Nick Cohen

This is Brexit’s La La Land moment

This is Brexit’s La La Land moment
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From Venezuela to Zimbabwe, the noise that defines failing states is the wail. It’s not our fault, their leaders cry. We are the victims of a foreign conspiracy, fifth columnists and saboteurs. The most obvious and least discussed consequence of last night’s capitulation by the British Prime Minister to the right of her party is that the Tories are building a conspiracy theory of their own, as they prepare to whine and blame everyone but themselves for the crisis they have brought on Britain. If it is teaching us nothing else, Brexit has at least shown us that 'taking back control' never means taking on responsibility.

The events of this week ought to have stripped the last illusions from innocents who thought the British ruling class retained a residual competence: that someone, somewhere knows what they are doing. The right compelled the Government to reopen an agreement it assured us could not be reopened, and to threaten the Irish peace agreement, the one act of statesmanship politicians from the previous generation could look on with pride.

The sight of Theresa May voting against her own deal was merely an appetiser. She has no strategy or hope of success. She is going to the chancelleries of Europe to demand they submit to demands she previously declared could not be met. Britain has had more abject prime ministers in its history but never a more ridiculous one. The clichéd insult of “U-turn” does not even begin to cover what Theresa May has done. Drivers, after all, know where they are going when they turn their cars round.

Conservatives and quite a few Labour politicians assure us that Brussels will blink and fall for a technological solution that doesn’t exist; a solution which the record shows is as much a mystery to the Government as everyone else. In the House of Commons last night and on the radio today, Stephen Barclay, the Brexit secretary, was asked what the alternative to the Irish backstop was. He could not answer the question.

The pretence of May and her Government, that an agreement they declared impossible was possible, and the willingness of the House of Commons to declare it did not want no deal and then vote down all attempts to prevent no deal, shows that we are now in Brexit’s fantasy stage: the La La Land moment when the movie screen spins, the music swells and the characters dance into a dream sequence.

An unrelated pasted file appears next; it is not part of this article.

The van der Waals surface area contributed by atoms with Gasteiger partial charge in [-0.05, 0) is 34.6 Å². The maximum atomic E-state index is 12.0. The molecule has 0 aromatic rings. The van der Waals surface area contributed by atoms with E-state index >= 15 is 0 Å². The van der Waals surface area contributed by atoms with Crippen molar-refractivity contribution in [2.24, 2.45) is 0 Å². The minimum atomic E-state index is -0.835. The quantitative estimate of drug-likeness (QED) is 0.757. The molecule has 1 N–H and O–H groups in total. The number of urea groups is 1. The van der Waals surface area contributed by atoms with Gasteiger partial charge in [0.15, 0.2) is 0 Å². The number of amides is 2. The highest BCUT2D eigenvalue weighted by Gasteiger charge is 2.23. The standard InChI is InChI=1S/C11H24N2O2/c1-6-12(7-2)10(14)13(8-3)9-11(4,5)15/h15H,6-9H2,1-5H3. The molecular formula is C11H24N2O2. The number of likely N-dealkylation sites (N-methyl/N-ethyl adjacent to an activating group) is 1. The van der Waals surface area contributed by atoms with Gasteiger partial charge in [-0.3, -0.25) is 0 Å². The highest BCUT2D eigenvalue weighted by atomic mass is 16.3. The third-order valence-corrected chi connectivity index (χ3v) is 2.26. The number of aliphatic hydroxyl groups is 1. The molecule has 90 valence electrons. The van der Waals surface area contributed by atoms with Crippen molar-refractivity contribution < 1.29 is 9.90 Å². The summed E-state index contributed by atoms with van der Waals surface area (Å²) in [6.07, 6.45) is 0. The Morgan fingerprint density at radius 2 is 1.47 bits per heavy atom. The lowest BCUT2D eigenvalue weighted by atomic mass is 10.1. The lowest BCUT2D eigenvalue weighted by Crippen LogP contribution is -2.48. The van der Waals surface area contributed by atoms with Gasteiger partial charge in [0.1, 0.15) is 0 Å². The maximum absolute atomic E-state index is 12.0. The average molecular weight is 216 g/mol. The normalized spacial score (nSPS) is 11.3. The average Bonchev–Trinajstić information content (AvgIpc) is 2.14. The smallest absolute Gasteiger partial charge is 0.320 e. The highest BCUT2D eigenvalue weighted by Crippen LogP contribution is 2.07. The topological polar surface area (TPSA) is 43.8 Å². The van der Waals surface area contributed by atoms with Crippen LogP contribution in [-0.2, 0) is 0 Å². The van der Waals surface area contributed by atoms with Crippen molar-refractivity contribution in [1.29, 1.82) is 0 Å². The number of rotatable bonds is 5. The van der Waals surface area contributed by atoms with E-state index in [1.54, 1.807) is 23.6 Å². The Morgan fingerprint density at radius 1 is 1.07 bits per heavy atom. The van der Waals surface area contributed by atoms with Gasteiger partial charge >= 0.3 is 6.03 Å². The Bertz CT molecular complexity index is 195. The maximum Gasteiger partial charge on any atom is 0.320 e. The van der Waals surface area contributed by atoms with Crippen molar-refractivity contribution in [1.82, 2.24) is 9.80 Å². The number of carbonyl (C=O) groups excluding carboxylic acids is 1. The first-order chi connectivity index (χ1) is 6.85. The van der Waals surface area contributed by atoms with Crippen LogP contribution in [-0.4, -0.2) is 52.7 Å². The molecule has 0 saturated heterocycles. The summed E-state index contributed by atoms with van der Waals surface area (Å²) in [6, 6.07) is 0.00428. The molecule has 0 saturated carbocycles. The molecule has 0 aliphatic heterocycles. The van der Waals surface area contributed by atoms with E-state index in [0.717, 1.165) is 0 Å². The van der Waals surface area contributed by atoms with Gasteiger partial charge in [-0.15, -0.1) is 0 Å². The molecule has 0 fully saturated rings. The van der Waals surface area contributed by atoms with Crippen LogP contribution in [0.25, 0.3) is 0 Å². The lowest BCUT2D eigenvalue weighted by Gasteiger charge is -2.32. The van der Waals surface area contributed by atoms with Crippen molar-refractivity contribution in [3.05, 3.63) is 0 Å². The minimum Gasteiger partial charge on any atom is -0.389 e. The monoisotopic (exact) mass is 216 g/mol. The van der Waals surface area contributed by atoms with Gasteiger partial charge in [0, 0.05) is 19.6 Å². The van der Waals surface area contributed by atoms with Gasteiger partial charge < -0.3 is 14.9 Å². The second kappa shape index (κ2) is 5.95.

Out of calculation or wilful ignorance, David Davis tells the limitlessly credulous right that, ‘The EU has a lot more to lose than we have. There will be pressure on them to come back to the table.’ This is simply not true, and I and many others must be wondering why we ever fell for this man back in the day when he posed as the defender of the rights of Parliament and our civil liberties. The EU knows that a crash out will hurt Britain first and foremost. More to the point, it knows that all the pressure is on Britain. May must report back to Parliament in February. The EU need do nothing except wait as the panic spreads.

Rather than finally face realities, the right has been frantically constructing an excuse for that moment. It may be clueless about Britain’s place in the world, and our economic and security needs, but it can still draw on a reservoir of low cunning. Dominic Raab said of no deal to the BBC, ‘This is a choice the EU will have made.’ Or as Tim Montgomerie explained: ‘The focus of the British press should now turn to the intransigence of Brussels...and Dublin.’ I will spare you a dissection of the grotesque spectacle of British commentators, who have known only comfort, damning the uppity Irish for presuming to struggle against the return of violence to their island, and concentrate on the stab-in-the-back theory cynical men are assembling.

If Britain crashes out with no deal, it won’t be their fault: Brussels will have inflicted suffering on a blameless Britain. If, and I know this seems unlikely, parliament compromises and accepts May’s original deal, or keeps us in the Single Market or authorises a second referendum, the politicians will have betrayed ‘the people’. 

The ability to construct stories of victimhood is by far the most significant development of the week. By pretending that the deal she had previously said could not be rewritten can be rewritten, the Prime Minister has opened the door to Weimaresque fictions; indeed she may feel no choice but to spin a few stories of betrayal and victimhood herself.

What will she say if she returns to Parliament empty handed? That she always knew that renegotiating the backstop was impossible, and had promised to go to Brussels on a fool’s errand, so that she might scrape an empty ‘victory’ on a cold, January night in Westminster? That the fault is now and has always been with supporters of Brexit, who have never explained the hard choices and need for compromise to the public? Rather than take responsibility herself, or attack the right of her party, I can see her blaming foreign enemies for domestic failings as surely as Maduro blames America for the hyperinflation, corruption and hunger he and his gang have brought to Venezuela.

I suspect I’m wasting my breath. But it is still worth asking intelligent Conservatives: is this the road you want to go down? And if it is, are you sure you know where it will end?

Written byNick Cohen

Nick Cohen is a columnist for the Observer and author of What's Left and You Can't Read This Book.

Topics in this articlePoliticsbrexituk politics